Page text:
In terms of our own coverage, we are a forum for discussion and debate and we are keen to hear from a range of voices, including trans people and those psychologists who work directly with them. Please reach out on [email protected].

We will begin to publish a selection of responses here:

Why did this 'scandal' happen in the first place?

As a trans person waiting to be seen by the UK adult services, and as someone who has watched the media-led moral panic about trans people (and trans young people in particular) unfold over the last five years, I read the letter 'Time for honest reflection, not defence' with both interest and some trepidation. As expected, the trepidation was well-founded.

The letter talks at length about trust and failure, and the need for honesty, but it falls at the first hurdle. The authors themselves point out that critics of GIDS have consistently been labelled bigots or transphobes. However, I would encourage readers to seek out their public and social media statements on trans issues, and those of groups and individuals that they follow, to assess whether they are inclusive of trans voices and experiences, and subsequently whether their views here represent anything more than a veneer of faux concern.

The letter itself is replete with distortions and misinformation, linking trans-hostile articles, actors and activists throughout, as well as propagating well-known trans-hostile talking points, pushing the current moral panic narrative prevalent in the media, and it even misrepresents the closure of GIDS, failing to even mention that the service is being replaced by regional and local services with the intent of improving accessibility and treatment. 

It does little more than present a single side of a highly complex area of psychology as the only 'correct' view, ignoring the lived experiences of tens of thousands of trans people who lead much happier lives because of the treatment they fought to access.

But why did this 'scandal' happen in the first place? 

Parents, service users and trans people have been raising the alarm on this for more years than the trans hostile activists who are touting this as some sort of victory, but as usual, trans people are ignored

We are ignored because GIDS, the wider NHS Mental Health Services, and frankly the so-called professional bodies who monitor practitioners, all refused, and continue to refuse, to listen to us. Gender services are no exception in this regard. It's a problem prevalent across the entire scope of the relevant professions, where clinicians' personal biases and opinions ride roughshod over trans people's lives.

I speak from personal experience. In trying to access a diagnosis for ADHD as an adult I was repeatedly told by 'professionals' that my experiences were due to 'being trans'  despite said professionals also stating they knew nothing about 'being trans'. Unsurprisingly after a two year fight, I was diagnosed with ADHD. A small example of the issues trans people face: one that's emblematic and repeated ad infinitum across services.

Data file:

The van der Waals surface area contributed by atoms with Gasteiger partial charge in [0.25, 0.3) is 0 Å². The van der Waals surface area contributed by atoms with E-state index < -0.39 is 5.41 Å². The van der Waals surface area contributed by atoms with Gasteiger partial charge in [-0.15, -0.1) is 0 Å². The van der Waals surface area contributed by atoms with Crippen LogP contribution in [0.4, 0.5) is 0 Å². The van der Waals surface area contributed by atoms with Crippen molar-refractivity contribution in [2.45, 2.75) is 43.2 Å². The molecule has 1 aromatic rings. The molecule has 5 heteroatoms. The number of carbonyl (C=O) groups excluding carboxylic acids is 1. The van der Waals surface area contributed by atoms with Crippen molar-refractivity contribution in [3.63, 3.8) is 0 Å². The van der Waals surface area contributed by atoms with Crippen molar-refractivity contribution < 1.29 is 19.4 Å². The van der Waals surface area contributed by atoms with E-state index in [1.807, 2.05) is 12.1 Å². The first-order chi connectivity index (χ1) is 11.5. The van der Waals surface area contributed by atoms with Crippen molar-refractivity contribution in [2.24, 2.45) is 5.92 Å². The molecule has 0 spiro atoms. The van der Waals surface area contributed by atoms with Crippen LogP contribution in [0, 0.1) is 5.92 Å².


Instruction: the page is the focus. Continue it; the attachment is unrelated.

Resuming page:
Mental Health practitioners have a major problem when it comes to being trusted by trans people, and this letter is a prime example of why that lack of trust will remain until the professional bodies clean their house of known conversion abuse practitioners and those practicing in this field who are oppositional to trans people. Until that happens, and until the professionals overcome their 'we know you better than you do' attitudes, this lack of credibility and trust will remain unresolved.

The World Health Organisation removed Gender Incongruence from the mental health category of the International Classification of Diseases in 2019. In the 1950's transgender people were treated successfully under the auspices of endocrinology, but that changed in the 1960's when those fledgling services were taken over by mental health 'professionals', ushering in an era of conversion abuse that continues in various forms today. 

While UK mental health practitioners can be vital in a supportive role in dealing with issues unrelated to gender incongruence, it's high time they were removed from gatekeeping access to treatment in the UK, because you cannot 'diagnose' a person's identity and not have a detrimental impact on trans lives.

Claire Prosho

Claire's Transgender Talks:

'Those of us still trying to find our way through…'

So, child GIDS is to be closed. The reactions are, perhaps predictably, polarised. From "damning indictment" to the brave face of "simply a regional relocation". The Cass report is, to my eye, far more nuanced than these verdicts (though the criticism is inescapable). It's an emotional moment personally.

There was a time when I was a significant supporter and felt it offered what young people needed. But much has changed and it's been a long time since I felt that. I can't quite pinpoint when things started to shift, but being the parent of a trans child (and a family member of a GIDS service user) is undeniably part of it.